This is supposed to construct Aztec culture (which I am not well-versed in discussing). Please note the feathers, the background, and the jewelry as elements of othering and exoticization that I can’t fully articulate. Also not that this is not in a stein, as with most males shown with beer, but in some kind of “primitive”-looking stone goblet.

Women in the marketing of beer is a grim, grim field. Beer is a man’s drink, and women are excluded from independent enjoyment of it. They are not the drinkers of beer; they’re the sex that sells the beer, the static objects of intoxicated lust.

To end on a less grim note, I did come across one ad that struck me as positive:

This woman is not being objectified, or reduced to an othered sexual object. She is normalized by her whiteness, but also by her active enjoyment of beer. She’s drinking, which is what women do with beer.

ETA: meloukhia pointed out this label, which I'd seen before:

While the legs are somewhat sexual, and her eyes are closed, this woman is engaged and active - she is enjoying the beer, and life. Check out the comments for more beer packaging and discussion.

*It should be noted that while I appreciate the aesthetics of this example of packaging, this is an example of how voodoo is problematized and othered – especially when paired with a loaded word like “Dixie”.
**Many, though not all, of these packages repeat the imagery shown here in packaging of other varieties of beer.


  1. There's a whole lot to say about this post, which I will get to later, but I wanted to offer up another great beer label with a woman on it; North Coast Brewery's Acme Pale Ale has a pretty excellent (and physics-defying) label. Given that they brew a block away from my house, I see that label pretty much every day in their window on my walk downtown.

  2. Great post. I love it when popular culture gets deconstructed and analyzed like this; it's always interesting to see the oddly disembodied mass/dominant consciousness exposed and critiqued for content and context. Nice job. And with beer, too. ;) I've noticed that about beer packaging before--one highly sexualized/objectified use of the female image that comes to mind is St. Pauli's Girl (see )--but have never articulated it.

  3. Something else women do with beer: brew it. Yet, I can't think of a single beer depicting a woman brewer on the label, although there are plenty of male brewers adorning beer labels, and working female brewers in various corners of the world.

    This is especially interesting since food is often marketed with a motherly-looking woman on the label engaging in food preparation, and because women were the brewers historically; beer and bread are closely related and were very much female responsibilities until fairly recently.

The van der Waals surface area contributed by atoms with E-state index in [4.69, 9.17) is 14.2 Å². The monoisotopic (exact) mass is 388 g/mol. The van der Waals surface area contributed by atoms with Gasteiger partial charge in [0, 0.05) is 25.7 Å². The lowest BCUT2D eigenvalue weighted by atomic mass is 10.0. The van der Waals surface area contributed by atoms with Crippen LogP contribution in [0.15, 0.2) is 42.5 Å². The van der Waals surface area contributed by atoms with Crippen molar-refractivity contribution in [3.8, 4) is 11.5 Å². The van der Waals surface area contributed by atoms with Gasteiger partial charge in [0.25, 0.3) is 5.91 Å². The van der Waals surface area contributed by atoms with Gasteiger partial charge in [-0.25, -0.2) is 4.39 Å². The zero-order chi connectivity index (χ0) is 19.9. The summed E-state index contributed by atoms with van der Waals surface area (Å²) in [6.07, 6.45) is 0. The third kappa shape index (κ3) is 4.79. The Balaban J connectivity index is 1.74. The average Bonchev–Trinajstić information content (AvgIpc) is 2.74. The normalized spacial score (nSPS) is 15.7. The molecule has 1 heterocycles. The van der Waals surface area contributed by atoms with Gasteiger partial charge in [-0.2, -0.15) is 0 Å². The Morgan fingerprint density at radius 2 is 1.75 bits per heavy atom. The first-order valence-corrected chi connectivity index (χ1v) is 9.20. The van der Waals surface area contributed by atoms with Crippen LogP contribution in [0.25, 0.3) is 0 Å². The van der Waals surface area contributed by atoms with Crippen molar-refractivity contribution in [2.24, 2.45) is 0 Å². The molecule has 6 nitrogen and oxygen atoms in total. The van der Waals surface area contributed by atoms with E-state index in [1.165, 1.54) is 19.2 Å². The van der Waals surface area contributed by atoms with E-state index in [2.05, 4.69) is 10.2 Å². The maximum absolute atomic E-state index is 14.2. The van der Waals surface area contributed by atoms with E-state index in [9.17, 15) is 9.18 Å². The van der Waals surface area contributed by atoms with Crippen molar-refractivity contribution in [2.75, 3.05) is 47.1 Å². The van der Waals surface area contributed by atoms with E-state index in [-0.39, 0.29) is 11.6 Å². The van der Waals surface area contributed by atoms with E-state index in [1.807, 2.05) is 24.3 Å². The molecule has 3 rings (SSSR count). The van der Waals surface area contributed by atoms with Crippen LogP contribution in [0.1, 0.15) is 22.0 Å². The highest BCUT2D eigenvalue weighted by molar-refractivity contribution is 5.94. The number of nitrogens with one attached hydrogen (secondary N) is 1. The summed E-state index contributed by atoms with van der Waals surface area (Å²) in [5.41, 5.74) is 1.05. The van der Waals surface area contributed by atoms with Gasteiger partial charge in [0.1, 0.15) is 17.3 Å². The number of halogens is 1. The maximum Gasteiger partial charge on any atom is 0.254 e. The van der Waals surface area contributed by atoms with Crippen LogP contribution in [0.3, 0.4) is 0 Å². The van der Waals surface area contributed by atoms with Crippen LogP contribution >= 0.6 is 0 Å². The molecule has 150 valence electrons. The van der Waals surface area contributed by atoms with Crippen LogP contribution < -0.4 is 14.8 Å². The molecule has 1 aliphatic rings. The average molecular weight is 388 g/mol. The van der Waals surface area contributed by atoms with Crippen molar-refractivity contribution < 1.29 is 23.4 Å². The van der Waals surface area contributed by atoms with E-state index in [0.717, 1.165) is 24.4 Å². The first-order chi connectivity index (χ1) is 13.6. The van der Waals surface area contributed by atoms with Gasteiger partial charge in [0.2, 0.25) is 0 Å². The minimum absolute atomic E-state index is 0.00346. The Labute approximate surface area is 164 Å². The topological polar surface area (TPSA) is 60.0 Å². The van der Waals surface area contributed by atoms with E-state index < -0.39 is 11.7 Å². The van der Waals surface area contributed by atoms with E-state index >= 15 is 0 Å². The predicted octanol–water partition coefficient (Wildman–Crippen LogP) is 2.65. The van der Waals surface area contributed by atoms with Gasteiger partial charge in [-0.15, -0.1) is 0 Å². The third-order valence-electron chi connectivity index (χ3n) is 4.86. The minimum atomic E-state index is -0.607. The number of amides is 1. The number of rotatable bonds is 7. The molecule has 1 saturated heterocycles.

4. Yes, the Rogue brewing company does tend to stick to men on their labels... I think the guy most commonly on the label is actually the brewmaster. I did find these:
    I don't think it's just beer that's dominated by manly men. I notice on a lot of hot sauce bottles they enjoy reinforcing the masculinity of the person using the product... I think it's funny, like they're trying to remind me that i'm so manly to like spicy food or beer.

  5. Anon, I actually praised Rogue for putting a woman who was not sexualized on their advertising. Thanks for the further evidence that they do not erase women and treat them with respect in their advertising (though I'll note that all figures are white).

    Constructing things as manly is limiting and sexist. There is no one way to be a man, or a woman. My whole point is that beer (and spicy food) are not inherently manly or white - women and people of color love them and make them too. Normalizing their products as masculine is limiting and erasing of the people who enjoy and make beer.

  6. OH PS - Leftunder, thanks so much for the contribution! That is exactly the point I'm trying to make. :)

  7. Have you seen St. Pauli Girl packaging? The logo is a white woman with large breasts in German barmaid clothes serving beer:
    It could offer some good analysis. She's not involved in the making of the beer or enjoying it herself, she's just serving it...probably to men.

    But then we also get to this St. Pauli Girl ad:
    Where to woman actually is the beer to be consumed.

    Beer is "supposed" to be the manly drink, you want to be the guys making or enjoying the beer on the box. Women aren't supposed to like beer...Based on my experiences growing up, I have definitely come to associate beer with men and wine with women, even though I know several people who disprove that stereotype, including myself (I do like both, though). It's just something that I has stuck with me through societal programming and personal experiences.

  8. Aside from the fact that they make tasty brews, I always thought the Rogue beers with women on them were especially nice (in that they're such a refreshing departure from the typical gendered marketing tactics, though as has been pointed out, Rogue capitulates to the same racial norms). I don't think I've hardly ever seen a brewery use non-white racialized imagery in any way that was anything other than exoticizing/fetishistic. For what it's worth, Sugar Hill brewing invokes the legacy of the neighborhood in their marketing, though interestingly I don't think any of their products have images of people (black or otherwise) on them -- but they do have a saxophone on their labels, presumably to evoke jazz/Harlem/African American culture in such a way that's meant to both valorize and normalize blackness as a presence in the brewing industry.